DONETSK, Ukraine (CNN) -

A few miles south of the town of Starobeshevo in eastern Ukraine, a group of men in uniform is slumped under a tree.

They are dejected and exhausted, their eyes red with fatigue.

They do not want to be filmed but tell us of the horror they endured a day earlier. As medics with the Ukrainian army, they had transported the bodies of some 70 soldiers away from a combat zone and many more who were seriously wounded.

They scarcely raise their heads when a Ukrainian air force jet streaks across the sky, releasing its payload on a rebel-held area to the east. It's the only action by the air force that we've witnessed against a rebel force that's suddenly gone on the offensive across a wide area of eastern Ukraine.

Ukrainian President Petro Poroshenko warned Saturday that the crisis with Russia has worsened in recent days and is inching closer to a "full-scale war."

Border guard bases and checkpoints deserted

The drive north from the port city of Mariupol -- only a couple of miles from the Russian border -- offered no evidence of a Ukrainian presence. Bases of the border guard service are deserted, checkpoints on rural roads abandoned, sandbags strewn along the verge. In effect, Ukraine has forfeited control of perhaps as much as 200 miles of its eastern border.

The Ukrainians claim that Russian artillery fired from across the border is helping the rebels advance and that thousands of Russian troops are mixed in with the separatists. Moscow denies both claims.

Certainly the rebel forces, now united under the banner of Novorossiya -- or New Russia -- are better armed and organized than they were two months ago. They have at least some T-72 tanks; many carry new weapons. And after spending months on the defensive, they are suddenly buoyant.

By contrast, a small detachment of Ukrainian troops we encountered on the way north seemed demoralized. One asked when the British Army would arrive to help Ukraine in its desperate need; another gloomily predicted a rebel onslaught at any moment.

When we finally reached Starobeshevo, a rebel checkpoint had been hastily erected at the edge of town. The men were sunburned and relaxed, waving us through without even checking documents, a rarity in a country where both sides relish leafing through passports.

The town itself fell to the pro-Russian separatists Friday, part of an advance south that has encircled the remnants of the Donbass Battalion, a volunteer militia fighting alongside government forces. Several houses had been badly damaged and at least one was destroyed by a direct hit.

Locals said Ukrainian fire was to blame, but there is no way to prove it. The shrapnel cut jagged holes in the metal fence of the modest home opposite and damaged the roof.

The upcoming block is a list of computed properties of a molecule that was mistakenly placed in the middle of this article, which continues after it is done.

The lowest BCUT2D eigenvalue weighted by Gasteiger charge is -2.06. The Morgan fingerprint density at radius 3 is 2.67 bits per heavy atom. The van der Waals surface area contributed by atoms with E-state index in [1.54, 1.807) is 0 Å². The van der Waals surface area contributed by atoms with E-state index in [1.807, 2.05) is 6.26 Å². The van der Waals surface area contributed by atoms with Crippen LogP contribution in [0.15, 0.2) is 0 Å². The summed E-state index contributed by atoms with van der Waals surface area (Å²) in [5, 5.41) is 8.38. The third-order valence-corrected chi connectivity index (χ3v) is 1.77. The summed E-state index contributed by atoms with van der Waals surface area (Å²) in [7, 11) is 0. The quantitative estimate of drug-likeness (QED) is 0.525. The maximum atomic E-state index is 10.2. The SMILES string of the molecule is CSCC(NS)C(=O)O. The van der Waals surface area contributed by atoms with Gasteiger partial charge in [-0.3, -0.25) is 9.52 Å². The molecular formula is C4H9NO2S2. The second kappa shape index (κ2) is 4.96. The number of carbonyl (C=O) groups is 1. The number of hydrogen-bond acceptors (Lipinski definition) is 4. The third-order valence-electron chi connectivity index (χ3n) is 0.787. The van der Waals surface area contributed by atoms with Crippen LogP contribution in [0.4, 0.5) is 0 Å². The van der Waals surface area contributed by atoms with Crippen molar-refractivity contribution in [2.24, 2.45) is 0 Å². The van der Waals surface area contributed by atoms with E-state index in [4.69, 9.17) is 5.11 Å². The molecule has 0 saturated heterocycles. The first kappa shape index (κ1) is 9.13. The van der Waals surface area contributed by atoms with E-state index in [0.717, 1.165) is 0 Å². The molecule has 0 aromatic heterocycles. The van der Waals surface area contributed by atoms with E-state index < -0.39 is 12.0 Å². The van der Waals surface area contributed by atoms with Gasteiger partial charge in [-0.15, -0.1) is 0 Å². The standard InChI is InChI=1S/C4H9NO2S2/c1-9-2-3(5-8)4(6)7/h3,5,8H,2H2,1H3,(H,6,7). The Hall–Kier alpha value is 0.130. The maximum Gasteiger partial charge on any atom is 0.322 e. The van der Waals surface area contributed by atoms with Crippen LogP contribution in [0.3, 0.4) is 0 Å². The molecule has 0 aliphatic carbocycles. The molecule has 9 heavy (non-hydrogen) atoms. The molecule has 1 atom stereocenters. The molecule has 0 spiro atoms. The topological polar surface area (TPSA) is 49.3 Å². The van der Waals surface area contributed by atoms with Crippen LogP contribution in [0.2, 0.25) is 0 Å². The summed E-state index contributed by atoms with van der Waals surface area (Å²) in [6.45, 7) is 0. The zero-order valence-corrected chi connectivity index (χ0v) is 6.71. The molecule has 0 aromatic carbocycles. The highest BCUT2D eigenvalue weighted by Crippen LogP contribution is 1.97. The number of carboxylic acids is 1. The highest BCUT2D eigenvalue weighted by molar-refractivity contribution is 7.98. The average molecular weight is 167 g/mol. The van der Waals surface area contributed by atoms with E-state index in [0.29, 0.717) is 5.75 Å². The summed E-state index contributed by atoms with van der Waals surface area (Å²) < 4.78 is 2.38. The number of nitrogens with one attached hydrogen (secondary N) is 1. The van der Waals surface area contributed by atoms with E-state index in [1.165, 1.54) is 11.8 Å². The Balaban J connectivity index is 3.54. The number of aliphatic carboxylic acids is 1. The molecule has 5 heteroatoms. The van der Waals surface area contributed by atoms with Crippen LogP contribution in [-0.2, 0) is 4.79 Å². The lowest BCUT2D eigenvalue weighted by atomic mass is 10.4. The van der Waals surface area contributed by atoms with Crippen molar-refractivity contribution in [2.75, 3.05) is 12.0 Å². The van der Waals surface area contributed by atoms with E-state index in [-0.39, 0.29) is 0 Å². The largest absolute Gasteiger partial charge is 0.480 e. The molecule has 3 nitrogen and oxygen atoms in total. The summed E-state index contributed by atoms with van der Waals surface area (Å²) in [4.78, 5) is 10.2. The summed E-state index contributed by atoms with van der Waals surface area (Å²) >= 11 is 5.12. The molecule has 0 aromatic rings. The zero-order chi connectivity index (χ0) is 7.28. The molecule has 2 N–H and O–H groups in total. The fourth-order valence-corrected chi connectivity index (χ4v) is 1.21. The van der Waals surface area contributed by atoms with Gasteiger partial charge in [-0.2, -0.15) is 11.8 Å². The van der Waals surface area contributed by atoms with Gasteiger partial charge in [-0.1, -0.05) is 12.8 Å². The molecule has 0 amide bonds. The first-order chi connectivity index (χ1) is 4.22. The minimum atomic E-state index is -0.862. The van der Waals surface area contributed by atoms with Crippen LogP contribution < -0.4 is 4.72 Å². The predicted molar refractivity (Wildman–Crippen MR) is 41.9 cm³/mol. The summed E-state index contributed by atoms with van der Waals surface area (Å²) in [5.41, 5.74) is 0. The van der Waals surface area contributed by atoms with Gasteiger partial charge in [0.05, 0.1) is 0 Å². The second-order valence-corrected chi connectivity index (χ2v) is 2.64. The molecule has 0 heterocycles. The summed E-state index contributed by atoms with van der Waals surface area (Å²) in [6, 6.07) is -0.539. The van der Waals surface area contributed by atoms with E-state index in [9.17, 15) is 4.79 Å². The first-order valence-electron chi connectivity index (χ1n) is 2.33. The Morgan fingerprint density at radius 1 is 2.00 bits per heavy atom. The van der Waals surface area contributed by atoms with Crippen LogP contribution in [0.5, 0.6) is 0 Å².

The elderly couple who lived there seemed shocked by the violence that had erupted around their rural community. The husband, Victor, said he was pure Ukrainian but accused the government of lying to the people.

"The Ukrainians came like peacekeepers," he said, "but then they kill us. They're destroying the whole Donbass region."

But Victor, who is 80, isn't about to be run out of the town where he was born.

An eerie quiet in Donetsk

As we finished speaking with Victor, a battered black sedan with a flak jacket hanging over the driver's door pulled up, and a NovoRossiya fighter got out. He told us we must stop filming unless we could show press accreditation. But accreditation could be obtained only in Donetsk, a city not so easy to enter now with the Ukrainian army shelling it. Soon the fighter's commander was on the scene, a tall man in his early 40s with an air of natural authority.

"You know I can just take away your camera," he said.

We were not in a position to argue. Instead he put two of his men in our minivan and dispatched us with an escort to Donetsk, some 30 miles away. As the vehicle raced across open country, they trained their Dragonov rifles out of the window, whether for show or because Ukrainian units were still in the area was unclear.

After a few minutes at the State Security building in Donetsk, now the military headquarters of the separatists, we were allowed to go but advised not to leave the city until our accreditation was in order. In any case, trying to leave Donetsk in the late afternoon, when the shelling and rocket fire picks up, didn't seem the smartest idea.

Compared with two months ago, the city is eerily quiet. The outdoor cafes and parks that were crowded in the early summer are deserted and more stores are boarded up. Shells have hit the stadium of the football club, Shakhtar, and wrecked apartment buildings.

It seems most of the people who are still here are those with nowhere else to go, caught in the middle of a war that threatens to lurch into the bitterly cold winter.